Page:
7 May 2024

Nimby Watch: A look inside the Nimby soul


In a new series, CapX is celebrating the way our planning system tries its very best to save the country from affordable housing or decent infrastructure. This week, it’s something slightly different, as we explore a triptych of Nimbyism…

Where are we off to this week? The darkest recesses of the Nimby soul.

Is that somewhere in Bromley? One of the side effects of a column like this, you see, is that people start sending you far more material than you could ever possibly use. Some of it gets put to one side because, after a while, your common or garden ‘locals oppose flats’ story starts to feel a bit ‘dog bites man’: it’s too normal, there’s nothing there worth mocking.

Others, though, are at the other end of the spectrum.

In that you can’t decide what to mock? In that they’re so weird that dedicating an entire column to mocking them feels a bit off. Surely there must be something else going on I can’t see, because this can be how people actually think the world works, can it?

Consider the story of Mr A. Gerko, a man with a very large house in Buckinghamshire who in 2022 built a pond in his garden. The inevitable result is that he’s spent the last two years fighting the objections of both council and parish councils, and been the subject of two largely identical stories in the Bucks Free Press.

The councils aren’t fans of wildlife I assume? Quite the opposite: they claim to be acting in defence of both the Chiltern AONB and the Medmenham Biodiversity Opportunity Area. They question whether the wildlife pond is actually a wildlife pond at all – something to do with paperwork – and fret about the potential harm to local biodiversity which they can’t actually see because of the absence of that paperwork. And although the impact on nearby habitats is defined as ‘acceptable’, this factor is apparently only ‘neutral’. Your guess is as good as mine.

It’s hard to work out what’s actually going on here. Quite – the words ‘keen philanthropist’ keep popping up, which, hmm – but what it looks suspiciously like is some local busybodies trying to stop a bloke with a big house from digging a pond in his own garden.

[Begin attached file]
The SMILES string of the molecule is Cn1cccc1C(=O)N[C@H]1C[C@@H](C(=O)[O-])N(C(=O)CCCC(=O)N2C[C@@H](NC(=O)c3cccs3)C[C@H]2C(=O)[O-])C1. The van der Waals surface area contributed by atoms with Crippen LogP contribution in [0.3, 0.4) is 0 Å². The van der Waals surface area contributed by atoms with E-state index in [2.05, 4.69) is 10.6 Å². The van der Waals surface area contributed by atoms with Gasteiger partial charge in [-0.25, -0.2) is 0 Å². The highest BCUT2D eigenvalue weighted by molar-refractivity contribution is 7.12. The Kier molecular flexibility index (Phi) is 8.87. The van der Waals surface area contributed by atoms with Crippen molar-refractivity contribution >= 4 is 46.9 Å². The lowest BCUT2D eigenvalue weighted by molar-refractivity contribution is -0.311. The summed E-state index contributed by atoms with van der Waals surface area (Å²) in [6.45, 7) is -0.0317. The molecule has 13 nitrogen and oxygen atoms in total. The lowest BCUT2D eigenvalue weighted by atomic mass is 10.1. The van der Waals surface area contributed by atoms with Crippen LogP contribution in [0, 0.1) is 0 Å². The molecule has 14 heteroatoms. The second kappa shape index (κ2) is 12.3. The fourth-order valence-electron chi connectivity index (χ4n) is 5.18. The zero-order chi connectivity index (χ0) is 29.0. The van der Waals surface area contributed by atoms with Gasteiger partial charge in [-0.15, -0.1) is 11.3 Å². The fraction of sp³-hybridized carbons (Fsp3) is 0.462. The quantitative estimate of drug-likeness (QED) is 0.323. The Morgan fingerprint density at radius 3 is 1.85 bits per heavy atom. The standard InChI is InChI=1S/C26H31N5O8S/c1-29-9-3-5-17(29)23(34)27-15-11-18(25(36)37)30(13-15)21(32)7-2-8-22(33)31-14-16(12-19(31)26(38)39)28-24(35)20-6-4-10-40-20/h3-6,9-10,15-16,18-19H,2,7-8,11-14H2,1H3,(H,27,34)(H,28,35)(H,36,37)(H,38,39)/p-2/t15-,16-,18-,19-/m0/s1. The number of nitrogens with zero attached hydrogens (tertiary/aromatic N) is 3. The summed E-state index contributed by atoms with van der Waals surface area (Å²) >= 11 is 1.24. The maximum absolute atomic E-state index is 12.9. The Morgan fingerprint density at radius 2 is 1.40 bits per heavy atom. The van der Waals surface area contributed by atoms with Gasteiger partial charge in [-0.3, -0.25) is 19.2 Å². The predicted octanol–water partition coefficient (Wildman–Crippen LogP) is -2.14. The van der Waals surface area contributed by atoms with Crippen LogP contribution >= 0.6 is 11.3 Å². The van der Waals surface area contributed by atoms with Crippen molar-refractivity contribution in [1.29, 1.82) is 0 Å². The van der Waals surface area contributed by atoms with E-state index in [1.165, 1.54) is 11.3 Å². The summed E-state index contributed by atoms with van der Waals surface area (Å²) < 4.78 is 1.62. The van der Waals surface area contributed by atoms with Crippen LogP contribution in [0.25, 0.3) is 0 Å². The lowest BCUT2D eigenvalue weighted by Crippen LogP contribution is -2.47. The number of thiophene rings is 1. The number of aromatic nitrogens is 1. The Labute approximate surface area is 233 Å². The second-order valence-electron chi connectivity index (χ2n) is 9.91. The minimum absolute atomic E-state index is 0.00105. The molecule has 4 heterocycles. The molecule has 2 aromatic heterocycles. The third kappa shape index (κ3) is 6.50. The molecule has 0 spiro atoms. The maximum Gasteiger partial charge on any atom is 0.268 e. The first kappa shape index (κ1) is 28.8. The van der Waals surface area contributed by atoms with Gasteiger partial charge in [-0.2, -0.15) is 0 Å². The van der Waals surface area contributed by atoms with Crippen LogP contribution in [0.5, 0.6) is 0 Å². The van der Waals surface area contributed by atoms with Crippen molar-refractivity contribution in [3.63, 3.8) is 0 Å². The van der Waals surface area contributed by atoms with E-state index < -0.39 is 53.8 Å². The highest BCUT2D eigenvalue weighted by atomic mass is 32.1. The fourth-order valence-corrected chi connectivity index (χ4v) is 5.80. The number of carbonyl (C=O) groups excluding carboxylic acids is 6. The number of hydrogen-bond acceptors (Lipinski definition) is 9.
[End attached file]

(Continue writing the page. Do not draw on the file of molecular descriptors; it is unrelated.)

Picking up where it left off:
Put like that it hardly sounds weird at all. Okay then: consider the story of the new broadband pole in Brough, in the East Riding of Yorkshire, which has been opposed by a single independent councillor because it’s ‘disrespectful’ to a war memorial

Sorry, what? Is it actually in the war memorial? Across the road, a good 30 feet away. But apparently it might be a mild inconvenience ‘at least three times a year’ when people gather on the corner to think about war. ‘There’s so many people who have connections to the Armed Forces here,’ says independent councillor Colleen Gill of Dale ward, ‘then these cowboys come along and do this. It’s so disrespectful to the soldiers and they don’t seem to care about the people who live in an area.’

Perhaps I’m too online, but I’d argue that providing reliable and efficient broadband is actually the greatest way to show you do care.

Sorry, how is this disrespectful to the war dead exactly? Unclear, but the contractor promised to review the site of the pole, even though it’s further from the war memorial than the last pole.

Okay, that one I’ll give you is a bit mad. You’ll love this one, then. A couple in the Suffolk town of Bungay have complained that the local council has put up a noticeboard and a bench next to a bus stop opposite their front window, and thus ‘devalued their home’. It’s a conservation area, you see.

Can’t they just put up some net curtains? They have instead blocked up their windows with some signs reading, ‘It is an / eyesore to look at / great job / Bungay Town Council’ By doing so they claim to have ‘used irony’.

The council has responded, not unreasonably, that sometimes people like to sit down at bus stops.

This is the darkest recesses of the Nimby soul is it? Yes! Because the people in all these stories have somehow got it into their head that they have a perfect right to block either community infrastructure or amenities on private land, and are willing to use the planning system and the press to oppose them. That shared sacrifice is a part of living in a society, or that such things are quite simply none of their business, never seems to occur to them.

But it’s not clear the planning system is intended to block all these things. It’s not – and yet people just assume that it is. So that’s my big question: Did Britain’s large and thriving population of interfering busybodies create our restrictive planning system? Or did the planning system help create such a large and thriving population of busy bodies?

I’m still not clear how a pole can be disrespectful to our war dead. It declined to wear a poppy when it appeared in the news.

Jonn Elledge’s new book, A History of the World in 47 Borders: The Stories Behind the Lines on Our Maps, is out now.

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Jonn Elledge is a journalist and author.

Columns are the author's own opinion and do not necessarily reflect the views of CapX.